Iran continues to enrich uranium in blatant defiance of the U.N. Security Council. The Iranian government has said that they will be stepping up their uranium enrichment levels from 3.5% to 20%. This is worrisome because although it takes 90% purity to make a nuclear bomb, the low-level enrichment of nuclear materials is the most time-consuming and difficult step in the process. 20% enrichment would mean that the Iranians are that much closer to possessing weapons grade nuclear material.
The Pentagon said on Tuesday that the United States wanted a U.N. Security Council resolution “within weeks” to tackle Iran’s nuclear program as Iran said it had begun making higher-grade nuclear fuel.
The Islamic Republic, which denies its program has military aims, announced on Sunday it would produce uranium enriched to a level of 20 percent for a Tehran research reactor making medical isotopes for cancer patients.
This followed a failure to agree terms for a proposed nuclear swap with major powers, under which Iran would send most of its low-enriched uranium abroad in return for such fuel.
The powers have now stepped up discussions on how to respond and what form a possible fourth set of U.N. sanctions over Iran’s nuclear program could take.
U.S. Defense Secretary Robert Gates told Fox News: “I think it’s going to take some period of time — I would say weeks, not months — to see if we can’t get another U.N. Security Council resolution,” according to the transcript of his interview.
ENRICHMENT STEPPED UP
State television quoted Iranian nuclear agency chief Ali Akbar Salehi as saying that “enrichment to 20 percent started in the Natanz facility under the supervision of the (International Atomic Energy Agency).”
Despite its denials, Western powers fear Iran is enriching uranium with a view to producing nuclear weapons.
Iran currently enriches uranium to 3.5 percent purity.
Salehi said Iran had set up a chain of 164 centrifuges to refine the uranium to 20 percent purity. He said the production capacity was 3 to 5 kg a month, above the Tehran reactor’s needs of 1.5 kg, ISNA news agency reported.
Although a nuclear bomb requires about 90 percent purity, getting to 20 percent is a big step because low-level enrichment is the most time-consuming and difficult stage of the process.
Iran currently has no nuclear power plants able to use the low-enriched uranium it has already produced, and also lacks the technology to convert the 20-percent pure uranium into the fuel rods needed to run the medical reactor.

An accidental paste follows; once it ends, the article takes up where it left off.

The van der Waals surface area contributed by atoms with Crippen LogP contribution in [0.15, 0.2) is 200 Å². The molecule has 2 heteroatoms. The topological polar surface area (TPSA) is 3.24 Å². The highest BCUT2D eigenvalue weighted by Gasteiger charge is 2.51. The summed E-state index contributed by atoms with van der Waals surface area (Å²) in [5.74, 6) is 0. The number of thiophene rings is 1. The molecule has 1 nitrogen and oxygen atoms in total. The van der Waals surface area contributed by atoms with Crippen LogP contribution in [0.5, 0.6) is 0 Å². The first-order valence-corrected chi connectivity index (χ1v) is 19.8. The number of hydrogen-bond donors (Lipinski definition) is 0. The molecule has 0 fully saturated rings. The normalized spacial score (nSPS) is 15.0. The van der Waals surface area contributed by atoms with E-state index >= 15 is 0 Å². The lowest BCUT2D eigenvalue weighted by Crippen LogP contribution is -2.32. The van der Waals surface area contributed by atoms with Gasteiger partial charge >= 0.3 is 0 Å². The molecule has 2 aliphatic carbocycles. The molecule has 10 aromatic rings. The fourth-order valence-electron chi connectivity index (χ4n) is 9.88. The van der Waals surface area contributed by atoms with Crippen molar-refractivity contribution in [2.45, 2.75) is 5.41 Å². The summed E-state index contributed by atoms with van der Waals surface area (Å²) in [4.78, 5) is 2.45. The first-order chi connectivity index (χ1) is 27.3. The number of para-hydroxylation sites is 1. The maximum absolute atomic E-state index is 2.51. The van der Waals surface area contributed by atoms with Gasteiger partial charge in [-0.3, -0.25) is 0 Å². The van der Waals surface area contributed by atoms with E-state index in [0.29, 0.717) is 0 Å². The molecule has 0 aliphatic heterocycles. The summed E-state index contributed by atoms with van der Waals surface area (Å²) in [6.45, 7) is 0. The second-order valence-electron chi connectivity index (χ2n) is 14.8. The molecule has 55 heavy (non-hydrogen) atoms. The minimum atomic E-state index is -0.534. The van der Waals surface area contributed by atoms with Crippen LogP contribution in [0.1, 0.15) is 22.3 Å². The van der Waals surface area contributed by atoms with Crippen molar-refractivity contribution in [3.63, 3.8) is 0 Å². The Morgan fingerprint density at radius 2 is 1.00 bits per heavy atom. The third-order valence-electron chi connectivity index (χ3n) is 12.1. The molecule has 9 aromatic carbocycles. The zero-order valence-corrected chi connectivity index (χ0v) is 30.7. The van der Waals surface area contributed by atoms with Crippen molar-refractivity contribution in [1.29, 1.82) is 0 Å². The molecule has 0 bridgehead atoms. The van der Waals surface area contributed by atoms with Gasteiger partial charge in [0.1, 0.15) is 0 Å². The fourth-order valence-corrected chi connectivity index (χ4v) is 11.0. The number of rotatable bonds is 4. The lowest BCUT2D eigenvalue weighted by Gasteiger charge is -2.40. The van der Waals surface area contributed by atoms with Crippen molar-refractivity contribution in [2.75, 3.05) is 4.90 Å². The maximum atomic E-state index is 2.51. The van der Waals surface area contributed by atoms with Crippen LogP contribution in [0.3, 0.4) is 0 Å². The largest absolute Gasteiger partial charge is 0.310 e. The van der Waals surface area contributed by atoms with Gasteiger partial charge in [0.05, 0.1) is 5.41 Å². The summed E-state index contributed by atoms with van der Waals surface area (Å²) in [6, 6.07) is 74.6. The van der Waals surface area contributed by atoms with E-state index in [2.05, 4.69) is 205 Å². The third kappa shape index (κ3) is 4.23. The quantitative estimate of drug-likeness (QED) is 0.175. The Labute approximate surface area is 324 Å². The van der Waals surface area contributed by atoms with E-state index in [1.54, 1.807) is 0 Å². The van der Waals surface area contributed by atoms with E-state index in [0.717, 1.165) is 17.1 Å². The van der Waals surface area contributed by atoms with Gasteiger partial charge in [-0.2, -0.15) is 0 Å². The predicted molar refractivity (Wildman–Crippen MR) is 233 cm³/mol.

“I think Iran all along intended to enrich to 20 percent,” said Mark Fitzpatrick, proliferation expert at the International Institute for Strategic Studies, “ostensibly to supply the research reactor but also to gain experience enriching to higher levels that would prove useful for weapons production.”
The national security chief of Russia, which in the past has urged talks rather than punishment, said Western concerns about Iran’s nuclear intentions were well-founded and that it might take more than talks to end Tehran’s defiance.
“The actions (Iran) is taking … raise doubts in other countries and those doubts are quite valid,” the hawkish secretary of the presidential Security Council, Nikolai Patrushev, said in televised comments.
The remarks strengthened indications that Russia could agree to new U.N. sanctions. A senior lawmaker said economic measures should be considered against Iran, a major oil producer.
CHINA HOLDS OUT
Among the big powers only China, which can block any U.N. sanctions, has remained unswervingly opposed to punishing Iran.
On Tuesday it urged increased diplomatic efforts to resolve the stand-off, calling for all sides to work towards agreement on the fuel exchange plan.
Possible targets for any new sanctions include Iran’s central bank, the Revolutionary Guards, who Western powers say are key to Iran’s nuclear programme, shipping firms and its energy sector, Western diplomats say.
Analysts say Iran will anyway need a few months to reconfigure the Natanz plant to refine uranium to higher purity.
Iran may also be having more difficulty obtaining crucial components due to U.N. sanctions, said the analysts, who added that the latest move might be a negotiating tactic.
Salehi told state TV late on Monday that Iran was still prepared to carry out the fuel swap if its conditions were met:
“The president announced that we will start production of 20 percent enriched uranium, but he has kept the doors of interaction open … which means we would stop working (enrichment to 20 percent) if they provide us the necessary fuel.”
On Monday, the IAEA confirmed that Tehran had notified it of its plans to produce higher-grade fuel.
Prime Minister Benjamin Netanyahu of Iran’s sworn enemy Israel, widely believed to be the region’s only nuclear armed state, demanded immediate sanctions against Iran.
“Iran is racing forward to produce nuclear weapons,” Netanyahu told European diplomats. “This means crippling sanctions and these sanctions must be applied right now.”